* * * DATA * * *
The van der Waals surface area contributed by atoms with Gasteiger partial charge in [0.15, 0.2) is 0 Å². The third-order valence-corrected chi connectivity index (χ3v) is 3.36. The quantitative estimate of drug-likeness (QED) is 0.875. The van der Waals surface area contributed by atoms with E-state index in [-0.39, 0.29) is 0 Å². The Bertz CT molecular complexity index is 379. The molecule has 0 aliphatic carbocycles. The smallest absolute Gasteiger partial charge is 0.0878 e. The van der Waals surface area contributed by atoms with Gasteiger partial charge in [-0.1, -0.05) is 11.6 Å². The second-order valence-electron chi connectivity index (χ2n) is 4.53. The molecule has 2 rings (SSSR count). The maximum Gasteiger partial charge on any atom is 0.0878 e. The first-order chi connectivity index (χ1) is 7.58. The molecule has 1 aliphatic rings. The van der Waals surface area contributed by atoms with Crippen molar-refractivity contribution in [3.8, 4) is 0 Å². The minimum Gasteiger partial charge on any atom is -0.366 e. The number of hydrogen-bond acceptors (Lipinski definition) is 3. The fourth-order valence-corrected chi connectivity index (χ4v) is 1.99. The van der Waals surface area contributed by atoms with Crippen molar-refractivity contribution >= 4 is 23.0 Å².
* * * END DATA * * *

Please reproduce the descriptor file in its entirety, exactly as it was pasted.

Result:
The van der Waals surface area contributed by atoms with Gasteiger partial charge in [0.15, 0.2) is 0 Å². The third-order valence-corrected chi connectivity index (χ3v) is 3.36. The quantitative estimate of drug-likeness (QED) is 0.875. The van der Waals surface area contributed by atoms with E-state index in [-0.39, 0.29) is 0 Å². The Bertz CT molecular complexity index is 379. The molecule has 0 aliphatic carbocycles. The smallest absolute Gasteiger partial charge is 0.0878 e. The van der Waals surface area contributed by atoms with Gasteiger partial charge in [-0.1, -0.05) is 11.6 Å². The second-order valence-electron chi connectivity index (χ2n) is 4.53. The molecule has 2 rings (SSSR count). The maximum Gasteiger partial charge on any atom is 0.0878 e. The first-order chi connectivity index (χ1) is 7.58. The molecule has 1 aliphatic rings. The van der Waals surface area contributed by atoms with Crippen molar-refractivity contribution in [3.8, 4) is 0 Å². The minimum Gasteiger partial charge on any atom is -0.366 e. The number of hydrogen-bond acceptors (Lipinski definition) is 3. The fourth-order valence-corrected chi connectivity index (χ4v) is 1.99. The van der Waals surface area contributed by atoms with Crippen molar-refractivity contribution >= 4 is 23.0 Å².